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Controlling Input/Output of Device Drivers

Hands-on tutorial for monitoring and configuring I/O for network device drivers at the Kernel level.

In this article I show how to control input/output (I/O) of device drivers. Device I/O control is performed by calling driver functions in the kernel. These functions available vary from device to device. As a result, some investigation of the system header files are required in order understand how to call them and interpret the results they return.

Kernel functions are accessed via system calls, however, instead of introducing new systems calls for each I/O function, ioctl is provided as a generic system call for all device I/O control. Network interface configuration commands, for example, make extensive use of the ioctl system call. Try running strace ifconfig eth0 (for example) and you will see a number of calls to ioctl. This article focuses on network devices (serial port, Ethernet cards and Wireless cards) and gives examples of how to monitor and configure them at the system call level.

The ioctl System Call

A device driver consists of a set of kernel space functions that can be accessed from user space via system calls. These functions are implemented to resemble the file system interface. The file operations struct, defined in include/linux/fs.h under the kernel source tree, gives a list of the functions. A driver not may implement all these functions (unwanted functions are defined as NULL).

However, it is likely that the driver will require a number of extra functions for input/output control. Furthermore, these functions tend to be specific to the particular device. For example, a wireless device needs a function to set the access point MAC address, but such a function is unnecessary on an Ethernet card. Rather than introducing new system calls into the kernel; a single system call, ioctl, is used to call device specific functions. The synopsis for ioctl (from the man page) is:

int ioctl(int fildes, int request, /*arg*/...);

The first argument (filedes) is the open file descriptor of the device. For network devices, such as Ethernet and wireless cards, a socket descriptor is used The second argument (request specifies the requested function (as an integer value). ioctl functions are defined as macros in the header files under /usr/include. Traditionally, in Unix, the choice of ioctl function numbers were somewhat ad hoc. However, if drivers shared the same function numbers, an ioctl call to an incorrect device could result in some undesirable outcome.

For this reason Linux adopts a numbering convention in order to ensure function numbers are” globally unique”. A call to the wrong driver returns a EINVAL error rather than some random result. The third argument is an untyped pointer to some memory location in user space which is used to exchange data between driver and application. The structure of this memory location will depend upon the function being called. The most useful source of information on driver function data structure are the header files in /usr/include.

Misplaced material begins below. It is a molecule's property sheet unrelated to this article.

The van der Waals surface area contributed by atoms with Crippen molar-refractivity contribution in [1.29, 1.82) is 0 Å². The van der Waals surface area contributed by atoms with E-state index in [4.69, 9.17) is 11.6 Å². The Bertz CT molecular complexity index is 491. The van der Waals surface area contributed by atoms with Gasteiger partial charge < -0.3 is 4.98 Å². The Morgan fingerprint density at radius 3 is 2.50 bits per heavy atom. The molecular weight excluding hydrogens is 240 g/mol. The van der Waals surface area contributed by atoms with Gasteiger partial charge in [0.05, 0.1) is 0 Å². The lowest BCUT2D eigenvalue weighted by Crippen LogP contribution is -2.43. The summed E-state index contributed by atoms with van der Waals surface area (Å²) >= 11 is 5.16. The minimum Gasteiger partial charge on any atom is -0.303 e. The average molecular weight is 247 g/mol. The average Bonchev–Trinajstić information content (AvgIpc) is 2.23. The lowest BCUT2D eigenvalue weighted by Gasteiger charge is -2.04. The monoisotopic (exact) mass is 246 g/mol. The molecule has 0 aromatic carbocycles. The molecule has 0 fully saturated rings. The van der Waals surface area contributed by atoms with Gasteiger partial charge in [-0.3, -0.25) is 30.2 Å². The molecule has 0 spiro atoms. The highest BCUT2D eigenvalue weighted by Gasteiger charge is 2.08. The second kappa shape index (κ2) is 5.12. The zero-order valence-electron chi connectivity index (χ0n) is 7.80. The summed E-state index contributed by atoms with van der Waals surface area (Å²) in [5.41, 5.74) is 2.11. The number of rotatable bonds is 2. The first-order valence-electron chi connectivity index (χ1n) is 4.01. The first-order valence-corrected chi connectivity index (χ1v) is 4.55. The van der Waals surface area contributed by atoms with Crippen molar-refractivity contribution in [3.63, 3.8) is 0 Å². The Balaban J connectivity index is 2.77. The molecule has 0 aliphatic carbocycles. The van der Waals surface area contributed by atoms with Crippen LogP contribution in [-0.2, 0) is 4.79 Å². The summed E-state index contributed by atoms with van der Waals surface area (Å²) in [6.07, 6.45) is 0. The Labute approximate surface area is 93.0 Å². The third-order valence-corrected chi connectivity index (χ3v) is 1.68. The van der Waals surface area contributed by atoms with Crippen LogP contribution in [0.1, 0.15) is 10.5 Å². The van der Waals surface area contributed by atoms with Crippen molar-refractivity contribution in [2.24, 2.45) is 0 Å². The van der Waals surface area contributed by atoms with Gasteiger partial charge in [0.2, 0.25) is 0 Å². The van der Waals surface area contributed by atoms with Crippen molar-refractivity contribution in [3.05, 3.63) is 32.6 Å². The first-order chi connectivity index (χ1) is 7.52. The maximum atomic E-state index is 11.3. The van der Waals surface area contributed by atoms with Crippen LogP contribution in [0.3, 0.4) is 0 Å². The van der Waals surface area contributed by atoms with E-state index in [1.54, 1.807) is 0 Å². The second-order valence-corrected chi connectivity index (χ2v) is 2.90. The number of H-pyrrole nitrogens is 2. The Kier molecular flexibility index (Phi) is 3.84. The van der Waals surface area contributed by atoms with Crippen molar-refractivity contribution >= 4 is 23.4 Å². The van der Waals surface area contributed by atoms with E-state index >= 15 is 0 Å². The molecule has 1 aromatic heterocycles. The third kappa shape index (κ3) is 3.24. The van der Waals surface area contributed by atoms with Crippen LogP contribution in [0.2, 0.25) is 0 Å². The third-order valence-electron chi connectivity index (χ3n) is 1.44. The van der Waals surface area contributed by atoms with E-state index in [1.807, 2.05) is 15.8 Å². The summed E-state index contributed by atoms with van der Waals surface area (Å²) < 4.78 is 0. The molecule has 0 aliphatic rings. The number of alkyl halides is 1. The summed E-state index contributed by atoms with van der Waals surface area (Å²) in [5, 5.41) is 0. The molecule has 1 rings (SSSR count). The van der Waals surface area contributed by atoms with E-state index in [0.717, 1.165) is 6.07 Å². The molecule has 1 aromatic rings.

The Terminal

For the first example, I’ll use ioctl to get the line speed of a tty. This can be done from the command line using the stty command. The sequence of commands below tells me the current line speed of my (pseudo) tty is set to 38400 baud (albeit, this is pretty meaningless for a pseudo tty):

$ tty
/dev/pts/0
$ stty speed </dev/pts/0
38400

The state information for a terminal device (even a pseudo one) is held in variable of type termio. The definition of termio is found in bits/ioctl-types.h:

struct termio
{
    unsigned short int c_iflag;
    unsigned short int c_oflag;
    unsigned short int c_cflag;
    unsigned short int c_lflag;
    unsigned char c_line;
    unsigned char c_cc[NCC];
};

For this example, we are only interested in the c_cflag field, the four least significant bits of which store the line speed of the terminal. The TCGETA function is used to get terminal state information. The macro is defined in the kernel source at asm-i386/ioctls.h:

#define TCGETA 0x5405

We define desc as a termio structure which is then passed as pointer in ioctl call:

struct termio desc;
ioctl(fd,TCGETA,&desc);

The value of the line speed is given by:

line_speed = desc.c_cflag & (unsigned int) 15

The value of line_speed should correspond to a value of one of the macros defined in bits/termios.h:

#define  B50    0000001
#define  B75    0000002
#define  B110   0000003
#define  B134   0000004
#define  B150   0000005
#define  B200   0000006
#define  B300   0000007
#define  B600   0000010
#define  B1200  0000011
#define  B1800  0000012
#define  B2400  0000013
#define  B4800  0000014
#define  B9600  0000015
#define  B19200 0000016
#define  B38400 0000017

Once you’ve got the code in place, use this command to compile it:

$ gcc -o get_line_speed get_line_speed.c

Now run it:

$ ./get_line_speed /dev/pts/0
[./get_line_speed] /dev/pts/0 is 38400 baud